Annaliese Singer is a senior majoring in environmental biology, zoology and political science pre-law from Howell, Michigan, and a College of Natural Science Dean’s Research Scholar.
From a very young age, I have been fascinated by birds. I knew that when I entered college, I wanted to use my studies to build a future career around the animals I loved so much. However, I was still determining what I specifically wanted to pursue. I could go into research, zookeeping, exotic veterinary medicine, conservation work, etc. There were just so many available options to choose from.
Luckily, Michigan State University provided me the chance to engage in a potential career path and share my love of birds with the community around me.
When I was accepted to Michigan State’s Honors College, I was offered a professorial assistantship to conduct research under a professor of my choosing. Research had always been a potential job prospect I wanted to pursue because of my desire to enhance protection for our feathered friends. I was excited to gain firsthand experience in this career field. After looking through hundreds of MSU faculty profiles in search of a professor that matched my area of interest, I came to work for Catherine Lindell, an associate professor in the Department of Integrative Biology.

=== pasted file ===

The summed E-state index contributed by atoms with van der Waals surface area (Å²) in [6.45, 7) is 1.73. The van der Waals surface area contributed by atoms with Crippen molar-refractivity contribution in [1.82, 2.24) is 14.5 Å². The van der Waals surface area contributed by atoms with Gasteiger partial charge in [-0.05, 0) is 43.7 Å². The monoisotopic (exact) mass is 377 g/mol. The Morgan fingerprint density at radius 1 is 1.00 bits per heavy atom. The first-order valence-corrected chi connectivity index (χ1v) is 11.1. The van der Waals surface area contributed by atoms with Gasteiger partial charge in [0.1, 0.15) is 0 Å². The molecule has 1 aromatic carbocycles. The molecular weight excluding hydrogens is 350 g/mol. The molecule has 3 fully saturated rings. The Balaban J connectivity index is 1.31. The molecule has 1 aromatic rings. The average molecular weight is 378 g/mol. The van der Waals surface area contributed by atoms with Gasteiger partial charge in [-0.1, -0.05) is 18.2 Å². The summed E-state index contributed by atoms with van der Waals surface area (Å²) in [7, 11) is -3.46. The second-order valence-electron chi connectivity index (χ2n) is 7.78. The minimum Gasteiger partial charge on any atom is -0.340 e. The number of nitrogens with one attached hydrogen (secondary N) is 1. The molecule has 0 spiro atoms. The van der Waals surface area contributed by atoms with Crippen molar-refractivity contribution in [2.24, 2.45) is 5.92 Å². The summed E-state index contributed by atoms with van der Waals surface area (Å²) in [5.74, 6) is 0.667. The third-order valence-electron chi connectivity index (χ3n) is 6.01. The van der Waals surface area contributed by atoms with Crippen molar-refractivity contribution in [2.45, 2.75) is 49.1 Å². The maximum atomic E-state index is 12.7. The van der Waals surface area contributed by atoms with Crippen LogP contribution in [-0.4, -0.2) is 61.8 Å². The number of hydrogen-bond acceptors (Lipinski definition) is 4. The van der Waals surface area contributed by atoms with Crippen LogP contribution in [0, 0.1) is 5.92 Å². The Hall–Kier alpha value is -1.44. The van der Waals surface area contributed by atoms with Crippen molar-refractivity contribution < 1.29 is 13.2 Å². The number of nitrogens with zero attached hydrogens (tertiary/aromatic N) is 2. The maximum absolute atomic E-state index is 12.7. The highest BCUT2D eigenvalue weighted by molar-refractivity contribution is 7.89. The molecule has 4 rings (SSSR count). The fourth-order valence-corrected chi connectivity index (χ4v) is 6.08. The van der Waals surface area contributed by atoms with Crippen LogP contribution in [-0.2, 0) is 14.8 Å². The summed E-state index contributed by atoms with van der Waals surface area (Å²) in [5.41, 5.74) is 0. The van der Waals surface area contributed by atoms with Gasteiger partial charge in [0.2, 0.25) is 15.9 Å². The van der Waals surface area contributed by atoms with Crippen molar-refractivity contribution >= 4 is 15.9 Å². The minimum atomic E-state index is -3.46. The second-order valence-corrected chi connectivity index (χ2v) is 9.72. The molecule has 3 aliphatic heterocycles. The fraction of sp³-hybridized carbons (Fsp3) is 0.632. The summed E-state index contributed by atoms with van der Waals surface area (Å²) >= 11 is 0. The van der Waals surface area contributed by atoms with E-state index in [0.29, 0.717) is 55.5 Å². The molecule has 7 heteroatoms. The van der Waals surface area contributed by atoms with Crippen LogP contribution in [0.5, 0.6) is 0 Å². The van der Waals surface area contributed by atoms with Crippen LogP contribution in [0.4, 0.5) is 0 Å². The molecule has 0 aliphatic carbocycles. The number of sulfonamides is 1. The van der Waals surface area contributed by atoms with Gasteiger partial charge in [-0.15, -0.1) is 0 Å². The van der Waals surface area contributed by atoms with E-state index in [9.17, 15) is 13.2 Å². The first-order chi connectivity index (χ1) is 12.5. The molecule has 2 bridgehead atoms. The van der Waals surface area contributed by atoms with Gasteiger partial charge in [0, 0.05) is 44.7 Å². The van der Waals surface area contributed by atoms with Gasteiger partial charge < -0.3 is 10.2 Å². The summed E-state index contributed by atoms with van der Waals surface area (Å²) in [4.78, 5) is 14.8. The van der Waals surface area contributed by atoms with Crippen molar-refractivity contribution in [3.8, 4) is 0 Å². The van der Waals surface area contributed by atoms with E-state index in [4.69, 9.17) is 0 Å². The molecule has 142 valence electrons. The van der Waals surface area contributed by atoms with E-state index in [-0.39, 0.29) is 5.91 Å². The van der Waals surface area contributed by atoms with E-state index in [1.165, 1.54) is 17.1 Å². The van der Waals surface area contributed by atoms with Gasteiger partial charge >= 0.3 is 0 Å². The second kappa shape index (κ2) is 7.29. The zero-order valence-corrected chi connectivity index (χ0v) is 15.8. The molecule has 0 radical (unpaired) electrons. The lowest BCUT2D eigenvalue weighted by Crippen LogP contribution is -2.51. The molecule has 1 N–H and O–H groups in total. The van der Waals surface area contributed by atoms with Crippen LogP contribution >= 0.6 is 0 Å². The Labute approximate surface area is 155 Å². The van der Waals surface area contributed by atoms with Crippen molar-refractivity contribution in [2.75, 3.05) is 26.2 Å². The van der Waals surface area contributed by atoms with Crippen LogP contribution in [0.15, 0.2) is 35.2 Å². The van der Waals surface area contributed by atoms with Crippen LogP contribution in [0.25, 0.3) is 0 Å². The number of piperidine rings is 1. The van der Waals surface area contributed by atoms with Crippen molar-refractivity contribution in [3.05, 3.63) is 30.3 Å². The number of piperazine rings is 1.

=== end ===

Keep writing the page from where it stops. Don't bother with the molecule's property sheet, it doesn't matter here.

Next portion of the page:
During my freshman and sophomore years, I worked on an independent research project with guidance from Dr. Lindell. While working on the project, one thing that stuck out to me was how a global database of bird sightings could vastly improve the study of birds and their conservation priorities. I had used this database, known as eBird, for my own birdwatching trips, and knew it was beneficial as an electronic catalog of birds.
However, through my research at Michigan State, I soon realized that this nifty birdwatching database had a wealth of opportunities that could change how animal research is conducted. For instance, eBird is much more cost-effective than traditional surveys, and anyone with access to the Internet can access the database. Using this tool in my project allowed me to understand better how citizen science data can improve conservation practices aimed at saving the world’s at-risk species.
After finishing my research, one major issue still lingered for me. I wanted to allow my research the potential to create change in the field of ecology and conservation biology. However, aside from publishing my work in a scientific journal, I was unsure how to achieve my goal.
Luckily, with the Dean’s Research Scholars Program, my research could be shared with a broad audience of MSU alums. I am so thankful that the College of Natural Science and the Dean’s Research Scholars could provide me with a platform to educate members of the public about a lifelong passion of mine. Through my work, I hope to inspire others to deepen their appreciation for birds and find ways to support their conservation.
This story originally appeared on the College of Natural Science website.